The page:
It was really blustery on arrival at Lenham,and surprisingly Tony P,turned up after returning from holiday early due to bad weather. He joined,Brigitte,Gary,Ray,Jonathan and Richard.It was decided to go to Wye,and with Richard leading,the out route went through Charing and Westwell along the very quiet Pilgrims Way before the busier A251 and Boughton Aluph to the cafe in Wye village,a nice relaxing stop. With the sun really warm the return was more wind assisted going to Brook and the A20. Richard managed to miss a turning,and the group ended up going through Ashford town centre before returning to the quieter lanes of Great Chart and Pluckley and the climb to Egerton and return to Lenham. A distance of 38 miles at about 14 mph average.
Jonathan led the four riders on a glorious morning, although the air was a lttle chilly. After navigating the short stretch down the A21 we were soon meandering down the lanes heading towards Bells Yew Green. From there we made our way to Frant where we took advantage of a bench on the green and had a well deserved breather taking in the lovely views and to give Tony's heartbeat a chance to get back in sync. We then took the undulating A267 to Mark Cross before turning off and going through Wadhurst and on to the Courtyard Cafe in Ticehurst where we were able to sit outside in the warm sunshine. The cafe was very quiet with the local community engrossed with the royal wedding.
After the break the ride was more lumpy and the average speed started to come down from the 15 mph recorded before the stop. We headed towards Hawkhurst and turned down Park Lane, a gravel path through the Bedgebury Forest. Road bikes were hardly suitable but we took it slowly and came out unscathed the other side taking in the magnificent scenery. After exiting the forest we made our way up the steep incline to Goudhurst, and after pausing for breath made our way back to Brenchley via Horsmonden. We completed the 38 miles at an average of 13.5 mph, and climbing over 3,000 ft.
Tony Palmer led the group of four riders on a cloudy morning with rain forecasted at 11:00AM and at 2:30PM. The plan was to ride along the sea wall basked in glorious sunshine with a gentle westerly breeze pushing us along from Lydd-on-sea to Hythe; however, this idyllic activity didn’t materialise. We headed south through a series of narrow lanes to Brooklands and then took the lane, tucked behind the church, across Walland Marsh, towards Lydd. After encountering a few spots of rain crossing Denge Marsh we climbed the largest incline on the route, which was the ramp over the Romney, Hythe and Dymchurch Railway Line at Lydd-On-Sea.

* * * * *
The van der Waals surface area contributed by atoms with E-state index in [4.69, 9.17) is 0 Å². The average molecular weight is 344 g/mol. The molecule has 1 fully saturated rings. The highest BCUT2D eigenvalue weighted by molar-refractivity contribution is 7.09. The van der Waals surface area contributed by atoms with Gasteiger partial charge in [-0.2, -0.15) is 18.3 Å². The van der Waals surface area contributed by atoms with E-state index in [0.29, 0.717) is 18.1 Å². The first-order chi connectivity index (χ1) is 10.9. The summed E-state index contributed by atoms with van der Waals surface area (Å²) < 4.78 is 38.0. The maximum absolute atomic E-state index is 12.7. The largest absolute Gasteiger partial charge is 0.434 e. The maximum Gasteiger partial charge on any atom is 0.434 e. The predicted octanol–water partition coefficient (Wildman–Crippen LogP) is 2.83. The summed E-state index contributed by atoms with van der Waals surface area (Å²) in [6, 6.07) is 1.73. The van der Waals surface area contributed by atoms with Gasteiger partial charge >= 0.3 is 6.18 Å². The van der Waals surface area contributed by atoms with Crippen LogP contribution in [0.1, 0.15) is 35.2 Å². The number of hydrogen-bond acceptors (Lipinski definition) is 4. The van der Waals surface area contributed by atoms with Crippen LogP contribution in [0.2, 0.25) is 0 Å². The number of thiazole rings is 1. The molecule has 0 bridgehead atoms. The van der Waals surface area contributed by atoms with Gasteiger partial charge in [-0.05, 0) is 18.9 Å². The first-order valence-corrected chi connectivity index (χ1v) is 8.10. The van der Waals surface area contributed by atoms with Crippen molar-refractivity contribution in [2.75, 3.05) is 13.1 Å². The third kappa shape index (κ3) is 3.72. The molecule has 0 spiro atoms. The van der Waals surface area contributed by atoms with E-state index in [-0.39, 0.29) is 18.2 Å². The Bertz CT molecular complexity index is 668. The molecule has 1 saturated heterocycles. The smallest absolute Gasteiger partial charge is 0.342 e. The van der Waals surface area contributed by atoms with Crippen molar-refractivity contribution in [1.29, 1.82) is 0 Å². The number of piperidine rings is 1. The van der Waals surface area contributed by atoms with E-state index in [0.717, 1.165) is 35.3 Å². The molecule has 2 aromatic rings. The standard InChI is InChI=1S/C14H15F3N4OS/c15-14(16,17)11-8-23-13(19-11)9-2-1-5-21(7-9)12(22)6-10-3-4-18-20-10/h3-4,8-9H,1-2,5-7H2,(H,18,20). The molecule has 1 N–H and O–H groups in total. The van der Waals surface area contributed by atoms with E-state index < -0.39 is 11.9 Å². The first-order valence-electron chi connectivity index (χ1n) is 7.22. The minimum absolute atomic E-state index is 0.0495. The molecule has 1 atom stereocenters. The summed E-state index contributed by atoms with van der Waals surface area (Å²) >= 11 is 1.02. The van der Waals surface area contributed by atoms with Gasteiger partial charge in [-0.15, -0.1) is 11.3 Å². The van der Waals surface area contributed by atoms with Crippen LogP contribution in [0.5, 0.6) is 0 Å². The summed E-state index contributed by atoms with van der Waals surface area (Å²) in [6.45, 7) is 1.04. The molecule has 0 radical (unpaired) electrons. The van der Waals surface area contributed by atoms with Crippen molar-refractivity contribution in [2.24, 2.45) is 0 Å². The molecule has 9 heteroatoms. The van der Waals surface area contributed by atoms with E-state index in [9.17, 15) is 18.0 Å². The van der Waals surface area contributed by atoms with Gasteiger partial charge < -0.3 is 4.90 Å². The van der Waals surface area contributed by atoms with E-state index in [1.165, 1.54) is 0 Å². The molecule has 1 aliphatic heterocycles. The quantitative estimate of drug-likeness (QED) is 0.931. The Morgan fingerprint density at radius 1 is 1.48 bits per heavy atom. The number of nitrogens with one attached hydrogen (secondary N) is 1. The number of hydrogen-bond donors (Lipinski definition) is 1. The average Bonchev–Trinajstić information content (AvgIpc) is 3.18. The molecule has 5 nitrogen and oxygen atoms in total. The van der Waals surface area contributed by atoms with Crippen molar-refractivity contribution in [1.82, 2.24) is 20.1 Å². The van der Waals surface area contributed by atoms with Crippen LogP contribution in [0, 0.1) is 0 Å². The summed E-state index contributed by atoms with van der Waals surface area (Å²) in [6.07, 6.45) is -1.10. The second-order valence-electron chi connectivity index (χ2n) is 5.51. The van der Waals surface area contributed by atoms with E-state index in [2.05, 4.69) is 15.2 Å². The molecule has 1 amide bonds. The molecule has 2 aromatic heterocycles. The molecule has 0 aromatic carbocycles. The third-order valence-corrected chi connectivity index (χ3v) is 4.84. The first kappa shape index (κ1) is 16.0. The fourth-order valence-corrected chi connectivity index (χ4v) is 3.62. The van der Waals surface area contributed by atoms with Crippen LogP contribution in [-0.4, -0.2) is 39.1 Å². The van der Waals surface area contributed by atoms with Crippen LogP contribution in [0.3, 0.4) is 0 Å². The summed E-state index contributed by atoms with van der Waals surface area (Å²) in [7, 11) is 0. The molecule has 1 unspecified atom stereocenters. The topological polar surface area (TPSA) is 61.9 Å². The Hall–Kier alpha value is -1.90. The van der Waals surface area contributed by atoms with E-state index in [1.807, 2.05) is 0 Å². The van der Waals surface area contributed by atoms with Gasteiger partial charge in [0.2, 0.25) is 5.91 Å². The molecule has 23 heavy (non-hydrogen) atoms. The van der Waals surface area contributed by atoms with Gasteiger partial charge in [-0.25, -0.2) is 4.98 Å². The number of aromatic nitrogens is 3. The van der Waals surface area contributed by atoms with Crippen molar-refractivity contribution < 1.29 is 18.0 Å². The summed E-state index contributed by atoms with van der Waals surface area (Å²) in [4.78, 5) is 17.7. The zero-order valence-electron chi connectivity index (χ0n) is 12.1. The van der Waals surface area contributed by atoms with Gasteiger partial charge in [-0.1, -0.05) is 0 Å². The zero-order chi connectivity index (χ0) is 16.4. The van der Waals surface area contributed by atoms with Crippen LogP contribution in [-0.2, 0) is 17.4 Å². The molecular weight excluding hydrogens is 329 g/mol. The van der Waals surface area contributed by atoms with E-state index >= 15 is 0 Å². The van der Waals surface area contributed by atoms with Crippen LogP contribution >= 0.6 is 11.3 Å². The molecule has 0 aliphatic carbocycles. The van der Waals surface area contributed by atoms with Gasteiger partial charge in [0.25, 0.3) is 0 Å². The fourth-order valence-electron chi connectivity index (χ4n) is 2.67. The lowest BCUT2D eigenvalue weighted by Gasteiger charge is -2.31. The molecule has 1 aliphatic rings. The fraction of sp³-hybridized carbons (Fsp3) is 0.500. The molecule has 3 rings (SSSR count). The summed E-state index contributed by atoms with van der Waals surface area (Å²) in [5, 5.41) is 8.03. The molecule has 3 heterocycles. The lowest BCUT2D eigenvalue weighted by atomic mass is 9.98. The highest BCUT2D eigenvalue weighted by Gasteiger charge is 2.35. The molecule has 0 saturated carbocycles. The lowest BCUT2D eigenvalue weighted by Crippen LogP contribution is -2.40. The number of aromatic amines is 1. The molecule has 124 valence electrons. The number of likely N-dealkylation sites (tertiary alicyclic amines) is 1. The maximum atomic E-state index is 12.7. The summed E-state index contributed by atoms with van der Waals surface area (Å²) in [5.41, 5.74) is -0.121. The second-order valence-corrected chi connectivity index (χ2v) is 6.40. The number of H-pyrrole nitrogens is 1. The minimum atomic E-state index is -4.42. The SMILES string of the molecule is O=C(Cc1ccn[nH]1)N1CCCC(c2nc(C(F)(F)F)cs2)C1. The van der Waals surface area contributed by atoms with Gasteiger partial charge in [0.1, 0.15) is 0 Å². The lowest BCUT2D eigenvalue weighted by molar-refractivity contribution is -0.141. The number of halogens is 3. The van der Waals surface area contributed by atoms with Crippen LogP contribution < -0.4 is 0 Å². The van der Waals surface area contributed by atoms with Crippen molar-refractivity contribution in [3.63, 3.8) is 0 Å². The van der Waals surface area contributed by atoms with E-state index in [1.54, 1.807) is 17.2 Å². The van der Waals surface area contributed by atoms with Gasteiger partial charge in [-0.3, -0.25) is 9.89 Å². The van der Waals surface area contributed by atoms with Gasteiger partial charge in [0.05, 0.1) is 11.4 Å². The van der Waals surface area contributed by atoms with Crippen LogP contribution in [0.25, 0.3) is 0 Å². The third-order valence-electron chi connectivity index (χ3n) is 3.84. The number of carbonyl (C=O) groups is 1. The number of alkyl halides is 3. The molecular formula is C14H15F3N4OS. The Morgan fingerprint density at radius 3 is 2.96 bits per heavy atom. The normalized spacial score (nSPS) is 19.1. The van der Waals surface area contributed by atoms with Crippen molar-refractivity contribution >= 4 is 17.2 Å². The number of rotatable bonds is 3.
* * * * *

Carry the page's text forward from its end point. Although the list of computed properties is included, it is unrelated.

The sea was calm and there was little breeze but there was no sign of any sunshine. We travelled through Greatstone and Littlestone and then took the narrow sea wall towards the sluice at St. Mary’s Bay; however, the broad red sea wall path onwards was strewn with large pebbles, flotsam and jetsam. BriKav suffered a puncture which called for Plan B. So, we rode along the A259 through Dymchurch to the Light Railway Café at Hythe. Our return route took us along the quiet country lanes through Botolph’s Bridge, Newchurch, Ivychurch and Brenzett and we arrived back before the forecasted rain. We maintained a steady pace throughout our ride; however, where the recorded elevation gain came from is a mystery.
A distance of 45.1 miles at 14.6 mph average speed with elevation gain 375 feet.
Phil Harvey led the group of five riders on a route that looped around Bewl Water with a scheduled break at the Greedy Goat Café in Ticehurst. As promised by Phil, the route was nice and lumpy with climb up Knowle Road being the first of several ascents. Reaching the top of lane after Sparrow’s Hill, however, gave the group a splendid panoramic view of Bewl Water, as it glistened in the sunlight. The route included many shaded lanes through wooded valleys; however, after 24 miles it was time to take on refreshments. Phil had negotiated with the proprietor of the Café to stay open after midday to cater for our group, so we have the place all to ourselves. We headed back along the B2087 crossing the A21 at Flimwell on to the A268 to turn left on to Slip Mill Road just before Hawkhurst. Joining the A229, at Tubslake, we then turned left on to B2085 through Glassonbury. The route deviated to admire the architectural beauty of Blantyre House Prison before descending to the flat Weald. The faster main roads, with fewer potholes, on the return journey, enabled the group to maintain a steady pace.